Microsoft currently offers three discrete versions of Windows Mobile, each aimed at a certain market. There is a Classic version for vertical (i.e. non-phone) devices, a Standard edition for smart phones that lack touch screens, and a Professional edition for those that do have touch screens. Hopefully these will be consolidated into a single product going forward, but the up side to this situation is that there is a wide range of Windows Mobile devices to choose from, all with different form factor types and even software interfaces. Apple, by contrast, offers a single form factor, and you can buy it only from a single service provider.
[There is a downside to the proliferation of slightly different Windows Mobile devices, of course. Some ship with Wi-Fi, but some don't. Some offer superior cameras, while most offer inferior photographic options. It goes on and on.]
Looking specifically at Windows Mobile 6.1, I see some interesting improvements over previous versions, but I also see some curiously ancient bits as well. The basic Windows Mobile UI hasn't actually changed a bit since the original version of Windows CE shipped over a decade ago; there's a Start Menu with application shortcuts and the same icon-based view styles I recall from that early mobile product. The UI has been adapted for the small size of today's phones, of course, and augmented with touch capabilities and other recent features were appropriate. However, Windows Mobile lacks the cohesiveness of the iPhone, which, for all its faults, still remains the device to beat in this market.
The best feature of Windows Mobile 6.1, curiously, is available only devices based on the mid-level Standard edition of the software. It allows you to change the Home Screen from the default view to a new UI called, simply enough, Sliding Panel. This UI is actually quite nice, and while it can't touch (ahem) the iPhone for simplicity and ease of use, it's certainly a huge improvement over the stock Windows Mobile Home Screen. Microsoft really, really needs to get this UI working on Windows Mobile Professional devices. It's a natural for touch.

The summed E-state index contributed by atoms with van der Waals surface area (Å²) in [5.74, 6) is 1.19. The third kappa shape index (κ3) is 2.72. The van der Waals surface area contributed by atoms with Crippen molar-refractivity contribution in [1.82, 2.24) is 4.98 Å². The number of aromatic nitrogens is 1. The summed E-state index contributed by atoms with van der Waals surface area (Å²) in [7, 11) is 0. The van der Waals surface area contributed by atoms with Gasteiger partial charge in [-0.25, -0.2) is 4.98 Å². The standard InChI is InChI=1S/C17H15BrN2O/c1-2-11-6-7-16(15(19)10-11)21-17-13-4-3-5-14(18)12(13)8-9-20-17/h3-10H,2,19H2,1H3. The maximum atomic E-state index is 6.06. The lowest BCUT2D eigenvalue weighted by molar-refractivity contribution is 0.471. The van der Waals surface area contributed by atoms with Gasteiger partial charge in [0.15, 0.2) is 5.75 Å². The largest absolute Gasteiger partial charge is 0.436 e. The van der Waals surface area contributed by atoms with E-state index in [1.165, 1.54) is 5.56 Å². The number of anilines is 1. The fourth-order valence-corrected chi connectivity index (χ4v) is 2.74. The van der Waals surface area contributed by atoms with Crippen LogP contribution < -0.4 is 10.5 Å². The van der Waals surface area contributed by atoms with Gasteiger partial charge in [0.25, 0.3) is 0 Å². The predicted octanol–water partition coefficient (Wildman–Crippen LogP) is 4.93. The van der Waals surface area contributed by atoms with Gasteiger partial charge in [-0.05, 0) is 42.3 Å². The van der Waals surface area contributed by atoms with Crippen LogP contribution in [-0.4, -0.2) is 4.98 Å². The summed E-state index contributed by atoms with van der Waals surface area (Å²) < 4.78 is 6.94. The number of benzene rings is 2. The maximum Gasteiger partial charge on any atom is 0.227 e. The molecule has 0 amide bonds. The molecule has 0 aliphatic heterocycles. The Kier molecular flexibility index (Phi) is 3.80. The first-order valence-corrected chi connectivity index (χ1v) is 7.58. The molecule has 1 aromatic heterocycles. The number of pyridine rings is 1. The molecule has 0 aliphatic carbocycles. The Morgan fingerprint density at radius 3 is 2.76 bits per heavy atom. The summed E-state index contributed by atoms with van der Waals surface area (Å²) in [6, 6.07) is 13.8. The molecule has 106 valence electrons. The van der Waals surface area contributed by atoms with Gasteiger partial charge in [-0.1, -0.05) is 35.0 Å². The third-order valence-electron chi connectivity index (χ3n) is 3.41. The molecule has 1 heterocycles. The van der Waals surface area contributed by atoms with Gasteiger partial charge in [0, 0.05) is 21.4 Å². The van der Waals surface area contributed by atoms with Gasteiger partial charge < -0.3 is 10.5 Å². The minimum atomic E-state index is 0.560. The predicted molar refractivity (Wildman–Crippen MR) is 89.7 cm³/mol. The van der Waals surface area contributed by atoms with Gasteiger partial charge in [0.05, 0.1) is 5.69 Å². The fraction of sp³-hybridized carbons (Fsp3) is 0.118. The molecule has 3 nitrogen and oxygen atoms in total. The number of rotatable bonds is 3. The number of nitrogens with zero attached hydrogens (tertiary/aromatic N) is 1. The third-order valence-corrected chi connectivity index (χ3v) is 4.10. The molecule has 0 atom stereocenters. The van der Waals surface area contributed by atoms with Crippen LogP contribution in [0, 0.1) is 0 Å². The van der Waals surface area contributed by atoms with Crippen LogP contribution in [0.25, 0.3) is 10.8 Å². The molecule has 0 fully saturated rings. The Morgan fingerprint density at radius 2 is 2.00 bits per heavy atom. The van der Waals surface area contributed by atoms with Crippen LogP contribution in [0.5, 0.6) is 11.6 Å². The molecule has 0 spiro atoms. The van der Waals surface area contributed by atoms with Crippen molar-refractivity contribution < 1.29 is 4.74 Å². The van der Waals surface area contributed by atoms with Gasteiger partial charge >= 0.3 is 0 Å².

Functionally, the Sliding Panel UI is very similar to the UIs for Windows Media Center and Zune, if you're familiar with those solutions. You can scroll up and down to select major options--time, communications, appointments, getting started (which can be removed when you're ready), and settings. As you select each major option, you can also scroll left or right within those options to see related choices. For example, the communications option includes choices like missed calls, voice mails, text messages, email (with multiple accounts), and, if you've installed Windows Live, Hotmail. Settings includes such things as profile (sound and vibration settings), wireless manager, ringtone, background image, and task manager.
This UI is logical and easy to use, and you'll be up and running quickly. The only downside, of course, is that it's just a thin veneer over the otherwise ancient Windows Mobile OS. Select most of the aforementioned items, and you'll be brought to an old-school text menu or grid of icons that looks like it was last updated 10 years ago. This is a problem with the proprietary new UIs that Microsoft's partners are creating on top of Windows Mobile as well, and it's a reminder that what lies underneath isn't nearly as sophisticated as that top layer.